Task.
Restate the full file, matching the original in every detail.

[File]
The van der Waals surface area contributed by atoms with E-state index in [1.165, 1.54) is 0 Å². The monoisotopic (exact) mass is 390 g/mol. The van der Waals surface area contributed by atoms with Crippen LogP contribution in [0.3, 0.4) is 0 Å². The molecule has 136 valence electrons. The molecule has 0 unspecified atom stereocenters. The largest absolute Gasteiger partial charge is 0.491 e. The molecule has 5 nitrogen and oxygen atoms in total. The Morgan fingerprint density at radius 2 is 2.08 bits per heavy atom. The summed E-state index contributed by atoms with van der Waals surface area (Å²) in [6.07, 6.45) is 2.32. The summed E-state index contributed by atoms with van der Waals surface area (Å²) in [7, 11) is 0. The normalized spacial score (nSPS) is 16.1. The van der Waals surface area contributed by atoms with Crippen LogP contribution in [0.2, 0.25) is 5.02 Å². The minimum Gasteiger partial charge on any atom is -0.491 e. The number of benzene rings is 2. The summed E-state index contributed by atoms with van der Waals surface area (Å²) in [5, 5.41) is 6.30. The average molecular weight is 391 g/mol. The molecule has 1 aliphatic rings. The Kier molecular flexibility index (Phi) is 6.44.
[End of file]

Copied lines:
The van der Waals surface area contributed by atoms with E-state index in [1.165, 1.54) is 0 Å². The monoisotopic (exact) mass is 390 g/mol. The van der Waals surface area contributed by atoms with Crippen LogP contribution in [0.3, 0.4) is 0 Å². The molecule has 136 valence electrons. The molecule has 0 unspecified atom stereocenters. The largest absolute Gasteiger partial charge is 0.491 e. The molecule has 5 nitrogen and oxygen atoms in total. The Morgan fingerprint density at radius 2 is 2.08 bits per heavy atom. The summed E-state index contributed by atoms with van der Waals surface area (Å²) in [6.07, 6.45) is 2.32. The summed E-state index contributed by atoms with van der Waals surface area (Å²) in [7, 11) is 0. The normalized spacial score (nSPS) is 16.1. The van der Waals surface area contributed by atoms with Crippen LogP contribution in [0.2, 0.25) is 5.02 Å². The minimum Gasteiger partial charge on any atom is -0.491 e. The number of benzene rings is 2. The summed E-state index contributed by atoms with van der Waals surface area (Å²) in [5, 5.41) is 6.30. The average molecular weight is 391 g/mol. The molecule has 1 aliphatic rings. The Kier molecular flexibility index (Phi) is 6.44.